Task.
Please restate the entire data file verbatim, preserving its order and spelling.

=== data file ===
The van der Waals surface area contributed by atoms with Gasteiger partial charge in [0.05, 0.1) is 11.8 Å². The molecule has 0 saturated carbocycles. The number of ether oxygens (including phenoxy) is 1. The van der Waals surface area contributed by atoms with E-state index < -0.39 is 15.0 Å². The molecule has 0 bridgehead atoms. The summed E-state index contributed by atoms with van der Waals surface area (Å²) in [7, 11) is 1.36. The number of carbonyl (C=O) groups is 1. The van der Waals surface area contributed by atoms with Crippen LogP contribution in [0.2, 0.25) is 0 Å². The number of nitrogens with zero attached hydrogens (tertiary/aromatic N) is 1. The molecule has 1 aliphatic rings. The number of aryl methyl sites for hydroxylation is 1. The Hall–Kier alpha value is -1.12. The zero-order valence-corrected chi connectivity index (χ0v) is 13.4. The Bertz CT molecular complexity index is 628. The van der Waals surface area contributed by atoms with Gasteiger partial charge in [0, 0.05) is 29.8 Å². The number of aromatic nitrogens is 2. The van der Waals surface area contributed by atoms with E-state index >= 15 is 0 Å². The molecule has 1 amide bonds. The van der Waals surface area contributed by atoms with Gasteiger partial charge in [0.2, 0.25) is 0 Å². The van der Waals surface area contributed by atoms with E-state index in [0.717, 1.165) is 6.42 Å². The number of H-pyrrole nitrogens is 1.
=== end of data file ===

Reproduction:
The van der Waals surface area contributed by atoms with Gasteiger partial charge in [0.05, 0.1) is 11.8 Å². The molecule has 0 saturated carbocycles. The number of ether oxygens (including phenoxy) is 1. The van der Waals surface area contributed by atoms with E-state index < -0.39 is 15.0 Å². The molecule has 0 bridgehead atoms. The summed E-state index contributed by atoms with van der Waals surface area (Å²) in [7, 11) is 1.36. The number of carbonyl (C=O) groups is 1. The van der Waals surface area contributed by atoms with Crippen LogP contribution in [0.2, 0.25) is 0 Å². The number of nitrogens with zero attached hydrogens (tertiary/aromatic N) is 1. The molecule has 1 aliphatic rings. The number of aryl methyl sites for hydroxylation is 1. The Hall–Kier alpha value is -1.12. The zero-order valence-corrected chi connectivity index (χ0v) is 13.4. The Bertz CT molecular complexity index is 628. The van der Waals surface area contributed by atoms with Gasteiger partial charge in [0, 0.05) is 29.8 Å². The number of aromatic nitrogens is 2. The van der Waals surface area contributed by atoms with E-state index >= 15 is 0 Å². The molecule has 1 amide bonds. The van der Waals surface area contributed by atoms with Gasteiger partial charge in [0.2, 0.25) is 0 Å². The van der Waals surface area contributed by atoms with E-state index in [0.717, 1.165) is 6.42 Å². The number of H-pyrrole nitrogens is 1.